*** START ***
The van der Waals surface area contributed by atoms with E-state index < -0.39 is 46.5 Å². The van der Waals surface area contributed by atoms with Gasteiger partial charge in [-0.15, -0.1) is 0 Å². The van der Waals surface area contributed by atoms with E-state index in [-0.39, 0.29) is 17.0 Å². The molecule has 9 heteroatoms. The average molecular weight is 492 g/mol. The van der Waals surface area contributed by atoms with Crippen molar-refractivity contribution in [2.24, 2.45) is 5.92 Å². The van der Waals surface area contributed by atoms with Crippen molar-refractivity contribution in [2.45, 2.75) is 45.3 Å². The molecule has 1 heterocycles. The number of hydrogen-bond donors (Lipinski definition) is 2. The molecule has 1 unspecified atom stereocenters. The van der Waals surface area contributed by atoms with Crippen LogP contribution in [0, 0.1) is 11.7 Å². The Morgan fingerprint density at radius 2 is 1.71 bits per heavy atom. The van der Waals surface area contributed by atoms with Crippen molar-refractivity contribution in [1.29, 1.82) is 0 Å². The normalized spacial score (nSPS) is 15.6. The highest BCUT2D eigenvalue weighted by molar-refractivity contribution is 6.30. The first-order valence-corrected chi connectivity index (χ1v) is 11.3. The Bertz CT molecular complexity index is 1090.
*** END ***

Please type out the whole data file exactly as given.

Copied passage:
The van der Waals surface area contributed by atoms with E-state index < -0.39 is 46.5 Å². The van der Waals surface area contributed by atoms with Gasteiger partial charge in [-0.15, -0.1) is 0 Å². The van der Waals surface area contributed by atoms with E-state index in [-0.39, 0.29) is 17.0 Å². The molecule has 9 heteroatoms. The average molecular weight is 492 g/mol. The van der Waals surface area contributed by atoms with Crippen molar-refractivity contribution in [2.24, 2.45) is 5.92 Å². The van der Waals surface area contributed by atoms with Crippen molar-refractivity contribution in [2.45, 2.75) is 45.3 Å². The molecule has 1 heterocycles. The number of hydrogen-bond donors (Lipinski definition) is 2. The molecule has 1 unspecified atom stereocenters. The van der Waals surface area contributed by atoms with Crippen LogP contribution in [0, 0.1) is 11.7 Å². The Morgan fingerprint density at radius 2 is 1.71 bits per heavy atom. The van der Waals surface area contributed by atoms with Crippen molar-refractivity contribution in [1.29, 1.82) is 0 Å². The normalized spacial score (nSPS) is 15.6. The highest BCUT2D eigenvalue weighted by molar-refractivity contribution is 6.30. The first-order valence-corrected chi connectivity index (χ1v) is 11.3. The Bertz CT molecular complexity index is 1090.